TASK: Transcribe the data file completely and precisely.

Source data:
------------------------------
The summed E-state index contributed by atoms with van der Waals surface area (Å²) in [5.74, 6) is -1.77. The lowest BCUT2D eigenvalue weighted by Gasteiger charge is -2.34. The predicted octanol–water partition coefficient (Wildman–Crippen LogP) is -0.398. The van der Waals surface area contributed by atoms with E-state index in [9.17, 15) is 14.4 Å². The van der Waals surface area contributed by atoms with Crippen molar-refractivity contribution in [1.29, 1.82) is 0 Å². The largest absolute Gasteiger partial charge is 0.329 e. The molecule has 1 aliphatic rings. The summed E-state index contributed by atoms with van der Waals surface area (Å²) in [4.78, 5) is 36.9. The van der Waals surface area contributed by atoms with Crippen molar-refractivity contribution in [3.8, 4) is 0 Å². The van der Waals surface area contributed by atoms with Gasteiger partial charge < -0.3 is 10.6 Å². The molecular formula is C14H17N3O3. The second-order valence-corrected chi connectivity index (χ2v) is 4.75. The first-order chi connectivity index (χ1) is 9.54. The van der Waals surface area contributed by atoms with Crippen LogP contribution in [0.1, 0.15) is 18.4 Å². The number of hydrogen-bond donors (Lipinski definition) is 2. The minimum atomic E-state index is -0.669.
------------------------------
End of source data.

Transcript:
The summed E-state index contributed by atoms with van der Waals surface area (Å²) in [5.74, 6) is -1.77. The lowest BCUT2D eigenvalue weighted by Gasteiger charge is -2.34. The predicted octanol–water partition coefficient (Wildman–Crippen LogP) is -0.398. The van der Waals surface area contributed by atoms with E-state index in [9.17, 15) is 14.4 Å². The van der Waals surface area contributed by atoms with Crippen molar-refractivity contribution in [1.29, 1.82) is 0 Å². The largest absolute Gasteiger partial charge is 0.329 e. The molecule has 1 aliphatic rings. The summed E-state index contributed by atoms with van der Waals surface area (Å²) in [4.78, 5) is 36.9. The van der Waals surface area contributed by atoms with Crippen molar-refractivity contribution in [3.8, 4) is 0 Å². The van der Waals surface area contributed by atoms with Gasteiger partial charge < -0.3 is 10.6 Å². The molecular formula is C14H17N3O3. The second-order valence-corrected chi connectivity index (χ2v) is 4.75. The first-order chi connectivity index (χ1) is 9.54. The van der Waals surface area contributed by atoms with Crippen LogP contribution in [0.1, 0.15) is 18.4 Å². The number of hydrogen-bond donors (Lipinski definition) is 2. The minimum atomic E-state index is -0.669.